In recent years, many poststructuralist IR scholars have turned to the study of practices. While some have taken Foucault’s (1969/2002) lead and study discourses as ‘discursive practices’ (Lopez Lucia 2016), others have drawn a stronger line between the two concepts, acknowledging that discourse constitutes the precondition for action, but insisting that practices are key to understanding how politics unfolds dynamically (Neumann 2002; see also Adler and Pouliot 2011; Bueger and Gadinger 2015; Schindler and Wille 2015). Adler and Pouliot, for example, understand practices as ‘competent performances’, by which they mean that ‘practices are socially meaningful patterns of action, which, in being performed more or less competently, simultaneously embody, act out, and possibly reify background knowledge and discourse in and on the material world’ (Adler and Pouliot 2011, p. 4). As Duvall and Chowdhury (2011, p. 338) put it, practices are ‘the means by which subjects are produced as such’, which requires that scholars take seriously the ‘dynamic of producing and performing collective subjects’.

Performance studies: to act is to put on an act

A second strand of social–theoretical thought strongly emphasises the ‘theatrical’ character of social action. Here, ‘performance’ is generally understood as a ‘social process by which actors, individually or in concert, display for others the meaning of their social situation’ (Alexander 2006, p. 32). Such performances comprise actions ranging from everyday rituals to grand theatrical performances (see Schechner 2004). The core elements of a performance are repertoires of meaning, their instantiation by the actor and reception by an audience: ‘The actors borrow meanings from discourse, reaffirm these meanings through their performance, and then return them to discourse as the audience interprets the events staged before them’ (Ringmar 2012, p. 2). This view has found different theoretical elaborations in different academic disciplines.

In one of the foundational texts of the performance studies literature, Erving Goffman (1959) argued that social action in Western culture can be understood as dramaturgical action. Actions are ‘performances’ in the theatrical sense of the term, and people are ‘actors’ in the sense of being ‘impression managers’ before an audience. Turner (1974, see also 1995), in another seminal contribution, highlighted ‘liminal’ ritualistic moments that produce a strong sense of solidarity among people (‘communitas’), transcending status distinctions and normative restrictions. Closely related to Turner’s work on community was the contemporaneous turn towards performances in linguistic anthropology and folklore studies. Here, scholars developed a framework—‘verbal art as performance’—that emphasised the dual nature of performance as both action and event (Hymes 1971; Bauman 1975).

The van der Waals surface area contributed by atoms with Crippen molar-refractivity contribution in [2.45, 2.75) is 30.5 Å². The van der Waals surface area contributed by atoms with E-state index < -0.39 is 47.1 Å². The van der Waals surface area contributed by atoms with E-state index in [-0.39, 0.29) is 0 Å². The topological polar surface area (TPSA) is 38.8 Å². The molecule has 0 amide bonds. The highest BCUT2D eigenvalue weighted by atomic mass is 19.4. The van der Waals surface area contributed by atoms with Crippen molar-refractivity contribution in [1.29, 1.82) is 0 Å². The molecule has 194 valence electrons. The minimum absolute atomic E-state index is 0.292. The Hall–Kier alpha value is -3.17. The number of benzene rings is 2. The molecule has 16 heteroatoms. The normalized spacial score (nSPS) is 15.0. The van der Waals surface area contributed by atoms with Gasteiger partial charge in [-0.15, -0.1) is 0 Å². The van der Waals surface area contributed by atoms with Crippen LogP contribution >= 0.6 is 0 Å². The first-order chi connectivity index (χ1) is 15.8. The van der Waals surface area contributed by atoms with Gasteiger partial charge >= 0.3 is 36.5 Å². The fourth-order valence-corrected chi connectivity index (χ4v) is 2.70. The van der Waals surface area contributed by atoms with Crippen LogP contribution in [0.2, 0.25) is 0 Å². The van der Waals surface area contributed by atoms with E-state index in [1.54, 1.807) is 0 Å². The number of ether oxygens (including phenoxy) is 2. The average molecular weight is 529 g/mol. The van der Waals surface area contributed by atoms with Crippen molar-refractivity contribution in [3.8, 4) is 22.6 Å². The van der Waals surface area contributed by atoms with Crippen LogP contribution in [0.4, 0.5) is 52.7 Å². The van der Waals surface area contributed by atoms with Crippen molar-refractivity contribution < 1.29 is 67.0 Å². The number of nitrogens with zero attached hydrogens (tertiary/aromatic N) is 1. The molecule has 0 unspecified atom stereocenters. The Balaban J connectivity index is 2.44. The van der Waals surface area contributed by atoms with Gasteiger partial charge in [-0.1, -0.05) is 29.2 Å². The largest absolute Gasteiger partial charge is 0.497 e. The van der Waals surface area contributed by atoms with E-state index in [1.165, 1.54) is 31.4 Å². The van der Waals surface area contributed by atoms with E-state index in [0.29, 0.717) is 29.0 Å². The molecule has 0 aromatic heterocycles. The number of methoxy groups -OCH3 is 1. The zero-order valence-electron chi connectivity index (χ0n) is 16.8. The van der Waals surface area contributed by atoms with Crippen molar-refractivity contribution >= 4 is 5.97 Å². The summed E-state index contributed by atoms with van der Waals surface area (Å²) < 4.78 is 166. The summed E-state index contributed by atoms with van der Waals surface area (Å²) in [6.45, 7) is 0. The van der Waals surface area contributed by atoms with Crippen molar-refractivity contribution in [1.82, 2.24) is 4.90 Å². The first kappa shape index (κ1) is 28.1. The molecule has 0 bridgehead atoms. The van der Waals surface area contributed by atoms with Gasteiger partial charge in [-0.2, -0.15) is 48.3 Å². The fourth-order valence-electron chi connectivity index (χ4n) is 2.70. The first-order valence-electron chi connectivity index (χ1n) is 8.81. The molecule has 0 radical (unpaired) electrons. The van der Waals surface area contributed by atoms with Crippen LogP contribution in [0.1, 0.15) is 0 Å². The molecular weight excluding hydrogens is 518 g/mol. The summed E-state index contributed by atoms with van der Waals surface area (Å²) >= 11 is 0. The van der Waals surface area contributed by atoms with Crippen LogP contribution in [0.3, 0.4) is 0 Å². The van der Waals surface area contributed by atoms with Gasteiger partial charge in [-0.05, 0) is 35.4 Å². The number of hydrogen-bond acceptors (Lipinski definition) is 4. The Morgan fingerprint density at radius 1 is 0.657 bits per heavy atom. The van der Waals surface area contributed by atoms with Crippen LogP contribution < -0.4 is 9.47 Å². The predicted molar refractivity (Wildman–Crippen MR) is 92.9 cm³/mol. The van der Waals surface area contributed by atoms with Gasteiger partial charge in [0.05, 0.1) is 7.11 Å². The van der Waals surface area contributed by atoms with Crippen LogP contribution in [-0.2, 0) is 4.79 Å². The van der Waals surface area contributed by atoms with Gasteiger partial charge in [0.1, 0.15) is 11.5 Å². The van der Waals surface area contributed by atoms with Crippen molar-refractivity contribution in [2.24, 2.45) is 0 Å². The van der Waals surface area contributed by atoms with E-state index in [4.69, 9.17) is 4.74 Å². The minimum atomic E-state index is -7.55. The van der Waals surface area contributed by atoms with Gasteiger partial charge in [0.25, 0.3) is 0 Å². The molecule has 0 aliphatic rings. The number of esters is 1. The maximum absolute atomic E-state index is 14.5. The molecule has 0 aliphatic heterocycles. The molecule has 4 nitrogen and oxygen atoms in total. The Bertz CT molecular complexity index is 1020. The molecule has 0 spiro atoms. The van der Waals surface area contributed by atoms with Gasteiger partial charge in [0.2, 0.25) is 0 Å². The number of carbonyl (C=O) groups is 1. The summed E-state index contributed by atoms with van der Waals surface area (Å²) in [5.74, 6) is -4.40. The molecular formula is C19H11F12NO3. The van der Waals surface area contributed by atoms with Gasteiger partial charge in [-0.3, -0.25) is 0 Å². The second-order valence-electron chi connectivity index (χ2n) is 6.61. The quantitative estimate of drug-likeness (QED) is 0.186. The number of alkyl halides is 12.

More recently, cultural sociologist Jeffrey Alexander (2004) has developed an influential theory of social performances that draws on both Goffman’s sociology of everyday dramaturgical action and Turner’s theory of rituals. To a greater extent than his predecessors, Alexander emphasises that, while performances in traditional, small-scale social collectives are one thing, they work very differently in ‘complex, segmented, and differentiated’ societies (Alexander 2006, p. 32). Although rituals continue to play an essential part, both performers and audiences have become ‘de-fused’ from the ritual production. Where ‘re-fusion’ fails, performances ‘seem artificial and contrived, less like rituals than like performances in the pejorative sense’ (ibid.). The reflexivist moment of Alexander’s approach is of particular interest to students of performances in (international) politics, where large geographical and cultural distances often separate ritual leaders, participants and audiences. In the same volume, both Mast’s (2006) analysis of the ‘social drama’ of the Clinton/Lewinski affair and Rauer’s (2006) study on German Chancellor Willy Brandt’s kneeling at the Warsaw Memorial illustrate this potential of event-like performances to cross cultural boundaries and national borders.